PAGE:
ATI's RV530 aka Radeon X1600

Targetting the upper midrange is the Radeon X1600 (RV530), built on the same 90nm process as the Radeon X1800 (R520). All of these RV530 series and lower are single slot products, according to the roadmaps.

ATI RV530 Roadmap
Card Pipes Std Core Clock Std Memory Power Consumption
X1600 XT 12 600MHz 700MHz 60W
X1600 Pro 12 500MHz 400MHz 40W

Radeon X1600 will actually be very similar to X1800LE, but with a smaller internal bus (256-bits) and a smaller memory bus (128-bits). The X1600 cards also have H.264 support like the R520 series.

Like X600, there will be many vendor dependent options for the cards. The configuration roadmap allows for DDR1, DDR2 or GDDR3 in both the XT and Pro cards, with memory sizes ranging anywhere from 128MB to 512MB. In fact, we even have claims from one manufacturer that they will produce 64-bit versions of the card en masse; so potential buyers will need to be wary of buying Radeon X1600 Pro cards with the smaller bus (like with the Radeon 9800SE). Another noteable is the support for HDCP and HDMI on many cards. Also, like with the GeForce 7800 series, vendors are allowed (perhaps even encouraged?) to bin chips for higher clock speeds. We've received reports from AIBs that some RV530 Pro cards will ship with 525MHz clock speeds even though the roadmap indicates 500MHz is the standard configuration.

Perhaps one of the more interesting aspects of RV530 is the low power consumption. Reference 64-bit boards of RV530 using GDDR3 at 500MHz core clock speeds have a power consumption of just 25W. 128-bit boards were estimated at 40W and X1600XT boards with all the goodies were estimated by AIBs to be 55W.

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  • imaheadcase - Wednesday, September 14, 2005 - link

    But you don't need the fastest CPU out to get the latest and greatest, unlike graphics card. Reply
  • IKeelU - Wednesday, September 14, 2005 - link

    Would you be more satisfied if they released $300 vid cards every 18 months? It would definately cost less to own the latest-and-greatest.

    I wouldn't, because having super-high end video cards is a good thing, no matter how much they cost. This is what makes PCs such an great platform: if you want to pay more to get better graphics, you have the ability to do so. Games devs will always target the most popular platform, so you will never *need* a top-of-the line card to get a good experience (HL2 kicked ass on my 3.5 year-old PC).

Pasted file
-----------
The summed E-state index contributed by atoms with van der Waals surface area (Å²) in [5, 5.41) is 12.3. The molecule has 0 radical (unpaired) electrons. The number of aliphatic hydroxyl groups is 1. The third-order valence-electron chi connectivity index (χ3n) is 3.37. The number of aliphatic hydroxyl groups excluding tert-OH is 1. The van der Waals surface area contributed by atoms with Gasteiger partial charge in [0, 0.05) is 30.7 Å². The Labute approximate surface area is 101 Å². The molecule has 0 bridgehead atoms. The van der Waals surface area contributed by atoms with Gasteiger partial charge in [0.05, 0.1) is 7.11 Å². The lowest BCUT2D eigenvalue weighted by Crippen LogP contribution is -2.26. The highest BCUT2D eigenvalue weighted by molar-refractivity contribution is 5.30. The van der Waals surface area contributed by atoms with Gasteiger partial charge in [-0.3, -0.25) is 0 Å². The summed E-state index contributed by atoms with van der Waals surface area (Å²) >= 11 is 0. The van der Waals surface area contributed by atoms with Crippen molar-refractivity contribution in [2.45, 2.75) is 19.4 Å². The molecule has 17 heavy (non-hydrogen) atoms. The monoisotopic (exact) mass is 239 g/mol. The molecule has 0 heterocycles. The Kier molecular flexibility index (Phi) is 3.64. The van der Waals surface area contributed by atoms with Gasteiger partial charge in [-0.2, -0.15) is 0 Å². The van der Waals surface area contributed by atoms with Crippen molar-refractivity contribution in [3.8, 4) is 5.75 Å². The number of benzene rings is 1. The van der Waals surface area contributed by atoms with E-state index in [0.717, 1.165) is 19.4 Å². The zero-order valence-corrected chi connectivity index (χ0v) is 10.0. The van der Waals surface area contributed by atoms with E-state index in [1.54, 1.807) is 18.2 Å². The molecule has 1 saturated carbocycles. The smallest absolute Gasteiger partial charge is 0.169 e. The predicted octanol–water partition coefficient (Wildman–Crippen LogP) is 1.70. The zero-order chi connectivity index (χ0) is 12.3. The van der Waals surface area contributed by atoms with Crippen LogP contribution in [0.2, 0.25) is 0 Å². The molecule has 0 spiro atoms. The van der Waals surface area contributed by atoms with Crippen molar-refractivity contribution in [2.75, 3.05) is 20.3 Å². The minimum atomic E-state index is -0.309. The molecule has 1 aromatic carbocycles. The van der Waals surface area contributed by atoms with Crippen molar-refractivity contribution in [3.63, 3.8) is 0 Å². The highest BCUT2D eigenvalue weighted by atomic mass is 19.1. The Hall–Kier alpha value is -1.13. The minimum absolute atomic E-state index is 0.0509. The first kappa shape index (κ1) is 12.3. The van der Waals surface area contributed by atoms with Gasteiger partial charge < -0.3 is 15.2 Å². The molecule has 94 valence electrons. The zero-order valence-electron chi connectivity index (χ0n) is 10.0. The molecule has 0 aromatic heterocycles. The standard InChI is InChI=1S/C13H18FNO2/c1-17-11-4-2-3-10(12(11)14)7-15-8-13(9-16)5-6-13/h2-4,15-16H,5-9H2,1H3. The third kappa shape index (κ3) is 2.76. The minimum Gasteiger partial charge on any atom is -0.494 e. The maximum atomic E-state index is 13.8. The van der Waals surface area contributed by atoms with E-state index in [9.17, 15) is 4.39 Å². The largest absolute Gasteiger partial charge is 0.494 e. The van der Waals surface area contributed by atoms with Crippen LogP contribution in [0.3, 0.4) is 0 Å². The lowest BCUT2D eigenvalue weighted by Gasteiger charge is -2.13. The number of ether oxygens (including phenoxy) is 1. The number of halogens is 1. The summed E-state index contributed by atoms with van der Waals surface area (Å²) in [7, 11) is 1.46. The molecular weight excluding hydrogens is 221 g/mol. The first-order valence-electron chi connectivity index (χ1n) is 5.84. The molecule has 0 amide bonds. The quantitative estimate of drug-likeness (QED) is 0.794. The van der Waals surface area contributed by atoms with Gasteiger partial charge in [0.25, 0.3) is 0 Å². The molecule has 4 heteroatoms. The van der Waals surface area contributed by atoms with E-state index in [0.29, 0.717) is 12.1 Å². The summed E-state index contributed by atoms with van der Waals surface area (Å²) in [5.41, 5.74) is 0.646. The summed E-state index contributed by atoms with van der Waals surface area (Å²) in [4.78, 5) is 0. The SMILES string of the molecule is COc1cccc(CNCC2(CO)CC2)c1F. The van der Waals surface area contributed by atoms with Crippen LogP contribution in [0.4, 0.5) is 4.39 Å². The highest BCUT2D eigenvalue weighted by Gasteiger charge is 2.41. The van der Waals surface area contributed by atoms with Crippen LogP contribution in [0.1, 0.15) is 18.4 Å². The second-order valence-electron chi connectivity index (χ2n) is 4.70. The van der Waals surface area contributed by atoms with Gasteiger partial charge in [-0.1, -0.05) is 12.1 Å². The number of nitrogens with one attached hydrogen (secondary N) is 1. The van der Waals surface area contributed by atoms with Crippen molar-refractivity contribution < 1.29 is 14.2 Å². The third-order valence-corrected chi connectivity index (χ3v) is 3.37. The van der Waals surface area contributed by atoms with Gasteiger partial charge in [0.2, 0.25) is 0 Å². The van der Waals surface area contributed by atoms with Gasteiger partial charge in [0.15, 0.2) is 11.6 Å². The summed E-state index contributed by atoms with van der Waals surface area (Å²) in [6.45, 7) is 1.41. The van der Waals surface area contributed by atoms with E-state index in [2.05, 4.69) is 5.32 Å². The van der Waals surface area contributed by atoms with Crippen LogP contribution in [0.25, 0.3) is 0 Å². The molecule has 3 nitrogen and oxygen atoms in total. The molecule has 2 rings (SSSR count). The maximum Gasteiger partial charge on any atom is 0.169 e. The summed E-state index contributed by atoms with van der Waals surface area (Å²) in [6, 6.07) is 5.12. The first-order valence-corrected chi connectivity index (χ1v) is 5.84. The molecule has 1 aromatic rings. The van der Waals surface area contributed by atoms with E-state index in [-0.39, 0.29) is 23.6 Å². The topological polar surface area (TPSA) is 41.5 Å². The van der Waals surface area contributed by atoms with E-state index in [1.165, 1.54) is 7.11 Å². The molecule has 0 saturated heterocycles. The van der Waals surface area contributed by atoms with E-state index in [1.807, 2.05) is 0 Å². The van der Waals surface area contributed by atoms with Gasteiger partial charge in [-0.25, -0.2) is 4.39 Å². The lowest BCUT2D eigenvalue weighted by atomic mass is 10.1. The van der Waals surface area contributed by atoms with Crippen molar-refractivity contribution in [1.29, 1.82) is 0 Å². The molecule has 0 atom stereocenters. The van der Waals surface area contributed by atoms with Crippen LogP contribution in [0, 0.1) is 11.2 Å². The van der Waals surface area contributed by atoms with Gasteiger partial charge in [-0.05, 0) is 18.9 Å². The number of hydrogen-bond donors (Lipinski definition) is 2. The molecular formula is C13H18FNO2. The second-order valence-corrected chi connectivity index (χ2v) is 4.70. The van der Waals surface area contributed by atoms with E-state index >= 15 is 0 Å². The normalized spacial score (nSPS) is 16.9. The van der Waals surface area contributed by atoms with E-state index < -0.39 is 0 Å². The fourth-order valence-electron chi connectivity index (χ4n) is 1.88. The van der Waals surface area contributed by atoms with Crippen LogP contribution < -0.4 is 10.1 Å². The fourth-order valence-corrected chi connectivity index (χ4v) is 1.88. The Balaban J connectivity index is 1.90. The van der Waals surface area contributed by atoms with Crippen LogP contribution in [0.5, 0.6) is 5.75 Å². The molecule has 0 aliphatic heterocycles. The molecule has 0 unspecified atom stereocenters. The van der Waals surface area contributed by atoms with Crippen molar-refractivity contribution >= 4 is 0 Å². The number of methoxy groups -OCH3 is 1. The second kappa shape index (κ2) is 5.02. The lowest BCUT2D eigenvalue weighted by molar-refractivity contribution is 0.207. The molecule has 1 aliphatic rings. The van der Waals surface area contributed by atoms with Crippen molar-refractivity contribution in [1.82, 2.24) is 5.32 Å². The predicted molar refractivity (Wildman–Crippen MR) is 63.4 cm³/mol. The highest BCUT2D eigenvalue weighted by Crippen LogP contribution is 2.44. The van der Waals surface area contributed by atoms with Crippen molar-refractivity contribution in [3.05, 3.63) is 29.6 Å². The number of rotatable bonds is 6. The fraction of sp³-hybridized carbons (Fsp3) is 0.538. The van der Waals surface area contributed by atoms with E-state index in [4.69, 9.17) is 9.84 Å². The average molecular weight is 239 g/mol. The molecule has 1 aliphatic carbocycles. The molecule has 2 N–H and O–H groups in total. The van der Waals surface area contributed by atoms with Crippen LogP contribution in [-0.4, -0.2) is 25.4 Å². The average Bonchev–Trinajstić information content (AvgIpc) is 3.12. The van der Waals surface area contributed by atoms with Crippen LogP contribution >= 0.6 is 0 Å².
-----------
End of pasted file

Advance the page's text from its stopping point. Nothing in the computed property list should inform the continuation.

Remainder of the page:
You no longer need a high-end CPU to enjoy games because, generally, user demand for game improvements in CPU-intensive functions has gone down (only with the popularity of realistic physics has demand gone up, but with dedicated physics cards on the way, it will go down once again, just like when GPUs took over transform and lighting).
    Reply
  • yacoub - Thursday, September 15, 2005 - link

    "Would you be more satisfied if they released $300 vid cards every 18 months? "

    As opposed to $600 cards every 6 months, thus costing twice the price and being outdated three times as quickly? Yes, I'd rather have a $300 purchase every 18 months, which is about as frequently as a person currently needs to upgrade a videocard anyway. The Radeon 9800 Pro 128mb card has been out around 24 months now, IIRC, and it is just now needing to be replaced by a 7800-series card to run very high resolutions smoothly in the latest games. So yeah, $300 every 18 months is about right.
    Reply
  • xsilver - Wednesday, September 14, 2005 - link

    whats wrong is people that are WILLING to pay $500-600 for a video card

    its all about supply and demand

    also for as long as I can remember now high end pcs cost a little over 2k US, over time, many things have reduced in price, so expensive video cards just make it possible to keep the total system cost to around the same mark
    Reply
  • tonyou - Tuesday, September 13, 2005 - link

    The price for the 512MB X1800 XT looks like a steal if it can debut at the same price NVIDIA had for the 256MB 7800GTX. Damn, and I just bought a 7800GTX, hopefully I won't regret it! Reply
  • Cybercat - Tuesday, September 13, 2005 - link

    "First of all, ATI's traditional core design can do "more" per clock cycle (at least on the R420 design) than NVIDIA."

    refering to what? obviously not shader ops...
    Reply
  • jonny13 - Tuesday, September 13, 2005 - link

    Being that the GTX has been out for so much longer and the prices have dropped since release, the GTX retails for about the same price as the X1800 PRO. That might be a tough sell for ATI unless these cards are monsters at all price points. Either way, it should be interesting to see how the new cards perform as they look competetive on paper. Reply
  • Pete84 - Tuesday, September 13, 2005 - link

    Heck, ATi has a card for EVERY price point!!! When are the mid and low range GeForce 7's going to come out? Reply
  • coldpower27 - Tuesday, September 13, 2005 - link

    When Nvidia is ready to debut products on their 90nm process. The 6800 GT, 6800 will do in the meantime. They are basically feature complete speedwise they maybe a problem. Reply
  • xsilver - Wednesday, September 14, 2005 - link

    i dont see how the 6800gt can be a "problem" -- it kicks! the only reason why the x800xl is competitive right now is price, when these ati cards come out, nvidia will sure revise their whole pricing scheme

    by looking at the speculation right now - the ati cards may only perform marginally better than the nvidia counterparts, not quite the revolutionary "kick ass" chip everyone's been expecting
    Reply

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